Figure 6 | Publication bias. Begg’s funnel plot of pseudo 95% confi- analysis, the effects of overestimation of treatment efficiency
dence intervals. SE, standard error; WMD, weighted mean differences.
may be significant; and (iv) missing and unpublished data, as

ª 2016 The Authors. Journal of Diabetes Investigation published by AASD and John Wiley & Sons Australia, Ltd J Diabetes Investig Vol. 8 No. 2 March 2017 207
ORIGINAL ARTICLE
Cui et al. http://onlinelibrary.wiley.com/journal/jdi

well as the exclusion of non-English language studies, could P3 event related evoked potential (ERP). Indian J Med Res
result in effect size bias. 2010; 131: 636–640.
In sum, based on the evidence, yoga significantly reduces 13. Popli U, Subbe CP, Sunil K. Research letter-the role of yoga
FBG levels and alters other significant clinical outcomes in as a lifestyle modification in treatment of diabetes mellitus:
patients with type 2 diabetes mellitus. These results support the results of a pilot study. Altern Ther Health Med 2014; 20: 24–
idea that yoga-based training is a possible alternative exercise 26.
for type 2 diabetes mellitus management. However, given the 14. Jyotsna VP, Dhawan A, Sreenivas V, et al. Completion
aforementioned limitations and potential bias of our analyses, report: Effect of Comprehensive Yogic Breathing program
more large-scale and robust RCTs must be carried out to verify on type 2 diabetes: A randomized control trial. Indian J
our current findings and substantiate the long-term effects of Endocrinol Metab 2014; 18: 582–584.
yoga in type 2 diabetes mellitus patients. 15. Skoro-Kondza L, Tai SS, Gadelrab R, et al. Community based
yoga classes for type 2 diabetes: an exploratory randomised
DISCLOSURE controlled trial. BMC Health Serv Res 2009; 9: 33.
The authors declare no conflict of interest. 16. Shantakumari N, Sequeira S, El deeb R. Effects of a yoga
intervention on lipid profiles of diabetes patients with
REFERENCES dyslipidemia. Indian Heart J 2013; 65: 127–131.
1. Ali S, Davies MJ, Brady EM, et al. Guidelines for managing 17. Gordon LA, Morrison EY, McGrowder DA, et al. Effect of
diabetes in Ramadan. Diabet Med 2016. doi: 10.1111/ exercise therapy on lipid profile and oxidative stress
dme.13080. indicators in patients with type 2 diabetes. BMC
2. Yang L, Shao J, Bian Y, et al. Prevalence of type 2 diabetes Complement Altern Med 2008; 8: 21.
mellitus among inland residents in China (2000–2014): a 18. Gordon L, Morrison EY, McGrowder DA, et al. Changes in
meta-analysis. J Diabetes Investig 2016; 7: 845–852. clinical and metabolic parameters after exercise therapy in
3. Joseph JJ, Golden SH. Type 2 diabetes and cardiovascular patents with type 2 diabetes. Arch Med Sci 2008; 4: 427–437.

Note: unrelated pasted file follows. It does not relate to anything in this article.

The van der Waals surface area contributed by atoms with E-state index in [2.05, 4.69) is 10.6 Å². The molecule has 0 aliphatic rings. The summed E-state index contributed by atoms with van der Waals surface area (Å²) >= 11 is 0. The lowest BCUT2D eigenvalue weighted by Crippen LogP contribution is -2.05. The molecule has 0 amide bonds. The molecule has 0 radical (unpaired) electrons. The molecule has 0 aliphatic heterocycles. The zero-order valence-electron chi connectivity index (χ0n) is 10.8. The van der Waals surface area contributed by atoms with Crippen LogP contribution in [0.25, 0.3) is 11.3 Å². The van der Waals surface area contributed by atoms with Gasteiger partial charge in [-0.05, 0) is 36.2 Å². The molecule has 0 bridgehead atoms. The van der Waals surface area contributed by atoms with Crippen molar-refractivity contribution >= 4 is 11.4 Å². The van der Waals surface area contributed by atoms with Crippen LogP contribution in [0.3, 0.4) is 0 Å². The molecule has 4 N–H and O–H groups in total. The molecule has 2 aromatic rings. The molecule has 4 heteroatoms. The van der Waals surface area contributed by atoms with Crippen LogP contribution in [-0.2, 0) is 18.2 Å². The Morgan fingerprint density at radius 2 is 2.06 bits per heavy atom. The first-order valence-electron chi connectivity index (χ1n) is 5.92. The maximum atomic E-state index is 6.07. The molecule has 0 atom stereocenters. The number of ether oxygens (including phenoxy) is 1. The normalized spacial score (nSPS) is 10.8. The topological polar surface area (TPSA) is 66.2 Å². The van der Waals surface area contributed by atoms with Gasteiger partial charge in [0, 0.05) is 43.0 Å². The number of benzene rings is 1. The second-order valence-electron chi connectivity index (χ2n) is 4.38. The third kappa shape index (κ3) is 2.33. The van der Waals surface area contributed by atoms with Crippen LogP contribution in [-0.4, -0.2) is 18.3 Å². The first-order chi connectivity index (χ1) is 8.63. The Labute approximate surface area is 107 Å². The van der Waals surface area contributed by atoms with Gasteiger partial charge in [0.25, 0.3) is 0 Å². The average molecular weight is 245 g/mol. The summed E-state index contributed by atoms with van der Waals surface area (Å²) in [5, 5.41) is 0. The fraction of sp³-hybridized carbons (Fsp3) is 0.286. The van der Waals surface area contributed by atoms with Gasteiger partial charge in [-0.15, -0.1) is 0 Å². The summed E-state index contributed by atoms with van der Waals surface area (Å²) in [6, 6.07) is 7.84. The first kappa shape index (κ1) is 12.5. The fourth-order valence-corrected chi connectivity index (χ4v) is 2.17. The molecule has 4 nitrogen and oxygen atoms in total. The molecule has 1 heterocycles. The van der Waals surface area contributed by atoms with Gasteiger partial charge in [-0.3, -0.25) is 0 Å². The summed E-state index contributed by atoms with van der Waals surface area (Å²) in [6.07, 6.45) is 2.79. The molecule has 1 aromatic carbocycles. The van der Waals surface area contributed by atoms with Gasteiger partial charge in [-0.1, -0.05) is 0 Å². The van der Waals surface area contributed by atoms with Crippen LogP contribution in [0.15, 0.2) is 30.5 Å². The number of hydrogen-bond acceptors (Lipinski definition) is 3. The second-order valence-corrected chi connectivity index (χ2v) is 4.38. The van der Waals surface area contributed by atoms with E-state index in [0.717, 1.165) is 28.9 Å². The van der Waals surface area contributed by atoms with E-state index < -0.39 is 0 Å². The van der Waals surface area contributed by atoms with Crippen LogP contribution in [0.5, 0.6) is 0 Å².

disease: what next? Curr Opin Endocrinol Diabetes Obes 19. Higgins JP, Altman DG, Gotzsche PC, et al. The Cochrane
2014; 21: 109–120. Collaboration’s tool for assessing risk of bias in randomised
4. American Diabetes Association. Standards of medical care in trials. BMJ 2011; 343: d5928.
diabetes–2014. Diabetes Care 2014; 37(Suppl 1): S14–S80. 20. Liberati A, Altman DG, Tetzlaff J, et al. The PRISMA
5. Colberg SR, Sigal RJ, Fernhall B, et al. Exercise and type 2 statement for reporting systematic reviews and meta-
diabetes: the American College of Sports Medicine and the analyses of studies that evaluate healthcare interventions:
American Diabetes Association: joint position statement. explanation and elaboration. BMJ 2009; 339: b2700.
Diabetes Care 2010; 33: e147–e167. 21. Jadad AR, Moore RA, Carroll D, et al. Assessing the quality
6. Temelkova-Kurktschiev T, Stefanov T. Lifestyle and genetics of reports of randomized clinical trials: is blinding
in obesity and type 2 diabetes. Exp Clin Endocrinol Diabetes necessary? Control Clin Trials 1996; 17: 1–12.
2012; 120: 1–6. 22. Kjaergard LL, Villumsen J, Gluud C. Reported methodologic
7. Lin CC, Li CI, Liu CS, et al. Impact of lifestyle-related factors quality and discrepancies between large and small
on all-cause and cause-specific mortality in patients with randomized trials in meta-analyses. Ann Intern Med 2001;
type 2 diabetes: the Taichung Diabetes Study. Diabetes Care 135: 982–989.
2012; 35: 105–112. 23. DerSimonian R, Laird N. Meta-analysis in clinical trials.
8. Liu XC, Pan L, Hu Q, et al. Effects of yoga training in Control Clin Trials 1986; 7: 177–188.
patients with chronic obstructive pulmonary disease: a 24. Higgins JP, Thompson SG, Deeks JJ, et al. Measuring
systematic review and meta-analysis. J Thorac Dis 2014; 6: inconsistency in meta-analyses. BMJ 2003; 327: 557–560.
795–802. 25. Egger M, Davey Smith G, Schneider M, et al. Bias in meta-
9. Raub JA. Psychophysiologic effects of Hatha Yoga on analysis detected by a simple, graphical test. BMJ 1997; 315:
musculoskeletal and cardiopulmonary function: a literature 629–634.
review. J Altern Complement Med 2002; 8: 797–812. 26. Habibi N, Farsani Z, Yazdani B, et al. The influence of yoga